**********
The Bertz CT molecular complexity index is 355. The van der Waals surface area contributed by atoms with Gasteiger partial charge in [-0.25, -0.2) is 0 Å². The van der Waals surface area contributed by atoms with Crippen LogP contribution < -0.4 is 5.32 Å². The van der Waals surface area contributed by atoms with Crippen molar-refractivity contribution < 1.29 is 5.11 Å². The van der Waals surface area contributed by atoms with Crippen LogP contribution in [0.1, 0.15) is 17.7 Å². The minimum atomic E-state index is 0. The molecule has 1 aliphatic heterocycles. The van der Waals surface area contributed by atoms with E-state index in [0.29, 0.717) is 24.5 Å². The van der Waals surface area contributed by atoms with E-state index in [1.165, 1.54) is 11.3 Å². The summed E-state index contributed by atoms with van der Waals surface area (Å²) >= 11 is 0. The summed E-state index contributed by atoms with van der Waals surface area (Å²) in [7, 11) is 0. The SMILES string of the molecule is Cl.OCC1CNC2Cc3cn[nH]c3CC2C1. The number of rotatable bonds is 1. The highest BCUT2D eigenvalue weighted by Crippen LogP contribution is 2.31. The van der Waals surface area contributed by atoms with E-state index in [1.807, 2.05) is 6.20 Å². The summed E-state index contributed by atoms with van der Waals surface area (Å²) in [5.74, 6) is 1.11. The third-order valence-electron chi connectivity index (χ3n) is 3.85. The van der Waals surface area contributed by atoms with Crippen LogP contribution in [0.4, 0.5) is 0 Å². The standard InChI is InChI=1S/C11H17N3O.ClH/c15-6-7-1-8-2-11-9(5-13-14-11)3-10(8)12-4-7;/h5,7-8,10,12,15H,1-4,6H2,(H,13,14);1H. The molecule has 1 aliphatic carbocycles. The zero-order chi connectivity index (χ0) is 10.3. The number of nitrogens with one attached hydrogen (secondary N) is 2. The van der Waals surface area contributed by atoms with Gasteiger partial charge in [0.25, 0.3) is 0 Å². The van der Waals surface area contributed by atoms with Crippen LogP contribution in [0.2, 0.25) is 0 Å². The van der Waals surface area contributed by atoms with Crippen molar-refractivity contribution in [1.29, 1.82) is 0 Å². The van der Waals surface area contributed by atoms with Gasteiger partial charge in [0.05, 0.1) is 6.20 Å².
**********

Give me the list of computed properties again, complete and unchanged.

The Bertz CT molecular complexity index is 355. The van der Waals surface area contributed by atoms with Gasteiger partial charge in [-0.25, -0.2) is 0 Å². The van der Waals surface area contributed by atoms with Crippen LogP contribution < -0.4 is 5.32 Å². The van der Waals surface area contributed by atoms with Crippen molar-refractivity contribution < 1.29 is 5.11 Å². The van der Waals surface area contributed by atoms with Crippen LogP contribution in [0.1, 0.15) is 17.7 Å². The minimum atomic E-state index is 0. The molecule has 1 aliphatic heterocycles. The van der Waals surface area contributed by atoms with E-state index in [0.29, 0.717) is 24.5 Å². The van der Waals surface area contributed by atoms with E-state index in [1.165, 1.54) is 11.3 Å². The summed E-state index contributed by atoms with van der Waals surface area (Å²) >= 11 is 0. The summed E-state index contributed by atoms with van der Waals surface area (Å²) in [7, 11) is 0. The SMILES string of the molecule is Cl.OCC1CNC2Cc3cn[nH]c3CC2C1. The number of rotatable bonds is 1. The highest BCUT2D eigenvalue weighted by Crippen LogP contribution is 2.31. The van der Waals surface area contributed by atoms with E-state index in [1.807, 2.05) is 6.20 Å². The summed E-state index contributed by atoms with van der Waals surface area (Å²) in [5.74, 6) is 1.11. The third-order valence-electron chi connectivity index (χ3n) is 3.85. The van der Waals surface area contributed by atoms with Crippen LogP contribution in [0.4, 0.5) is 0 Å². The standard InChI is InChI=1S/C11H17N3O.ClH/c15-6-7-1-8-2-11-9(5-13-14-11)3-10(8)12-4-7;/h5,7-8,10,12,15H,1-4,6H2,(H,13,14);1H. The molecule has 1 aliphatic carbocycles. The zero-order chi connectivity index (χ0) is 10.3. The number of nitrogens with one attached hydrogen (secondary N) is 2. The van der Waals surface area contributed by atoms with Gasteiger partial charge in [0.25, 0.3) is 0 Å². The van der Waals surface area contributed by atoms with Crippen LogP contribution in [0.2, 0.25) is 0 Å². The van der Waals surface area contributed by atoms with Crippen molar-refractivity contribution in [1.29, 1.82) is 0 Å². The van der Waals surface area contributed by atoms with Gasteiger partial charge in [0.05, 0.1) is 6.20 Å².